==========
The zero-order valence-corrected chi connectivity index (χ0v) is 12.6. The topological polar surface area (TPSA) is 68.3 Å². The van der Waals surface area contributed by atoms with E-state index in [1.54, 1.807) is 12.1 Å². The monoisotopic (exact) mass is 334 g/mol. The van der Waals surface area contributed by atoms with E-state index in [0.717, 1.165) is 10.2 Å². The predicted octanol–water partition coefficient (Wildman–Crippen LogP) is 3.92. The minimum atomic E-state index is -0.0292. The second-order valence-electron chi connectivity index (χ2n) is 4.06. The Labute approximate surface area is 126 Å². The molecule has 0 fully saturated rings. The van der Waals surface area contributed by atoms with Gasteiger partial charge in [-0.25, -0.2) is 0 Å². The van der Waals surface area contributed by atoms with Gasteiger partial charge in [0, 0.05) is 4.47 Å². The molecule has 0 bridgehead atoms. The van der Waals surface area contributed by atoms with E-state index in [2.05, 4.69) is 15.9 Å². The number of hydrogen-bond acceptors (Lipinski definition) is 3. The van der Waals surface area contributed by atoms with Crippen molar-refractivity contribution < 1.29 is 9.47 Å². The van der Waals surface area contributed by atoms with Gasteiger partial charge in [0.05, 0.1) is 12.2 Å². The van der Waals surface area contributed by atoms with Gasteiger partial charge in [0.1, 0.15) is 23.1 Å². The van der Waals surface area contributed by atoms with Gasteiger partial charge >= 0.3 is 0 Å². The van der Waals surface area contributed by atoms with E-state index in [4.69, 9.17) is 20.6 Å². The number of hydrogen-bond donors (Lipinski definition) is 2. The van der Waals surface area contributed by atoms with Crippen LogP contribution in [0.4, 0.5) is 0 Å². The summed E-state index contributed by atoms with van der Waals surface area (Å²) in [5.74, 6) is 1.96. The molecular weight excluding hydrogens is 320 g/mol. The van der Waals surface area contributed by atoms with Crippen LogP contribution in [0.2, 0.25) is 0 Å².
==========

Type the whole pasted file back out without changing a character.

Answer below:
The zero-order valence-corrected chi connectivity index (χ0v) is 12.6. The topological polar surface area (TPSA) is 68.3 Å². The van der Waals surface area contributed by atoms with E-state index in [1.54, 1.807) is 12.1 Å². The monoisotopic (exact) mass is 334 g/mol. The van der Waals surface area contributed by atoms with E-state index in [0.717, 1.165) is 10.2 Å². The predicted octanol–water partition coefficient (Wildman–Crippen LogP) is 3.92. The minimum atomic E-state index is -0.0292. The second-order valence-electron chi connectivity index (χ2n) is 4.06. The Labute approximate surface area is 126 Å². The molecule has 0 fully saturated rings. The van der Waals surface area contributed by atoms with Gasteiger partial charge in [-0.25, -0.2) is 0 Å². The van der Waals surface area contributed by atoms with Gasteiger partial charge in [0, 0.05) is 4.47 Å². The molecule has 0 bridgehead atoms. The van der Waals surface area contributed by atoms with E-state index in [2.05, 4.69) is 15.9 Å². The number of hydrogen-bond acceptors (Lipinski definition) is 3. The van der Waals surface area contributed by atoms with Crippen molar-refractivity contribution < 1.29 is 9.47 Å². The van der Waals surface area contributed by atoms with Gasteiger partial charge in [0.05, 0.1) is 12.2 Å². The van der Waals surface area contributed by atoms with Gasteiger partial charge in [0.1, 0.15) is 23.1 Å². The van der Waals surface area contributed by atoms with Gasteiger partial charge >= 0.3 is 0 Å². The van der Waals surface area contributed by atoms with E-state index in [4.69, 9.17) is 20.6 Å². The number of hydrogen-bond donors (Lipinski definition) is 2. The van der Waals surface area contributed by atoms with Crippen LogP contribution in [0.4, 0.5) is 0 Å². The summed E-state index contributed by atoms with van der Waals surface area (Å²) in [5.74, 6) is 1.96. The molecular weight excluding hydrogens is 320 g/mol. The van der Waals surface area contributed by atoms with Crippen LogP contribution in [0.2, 0.25) is 0 Å².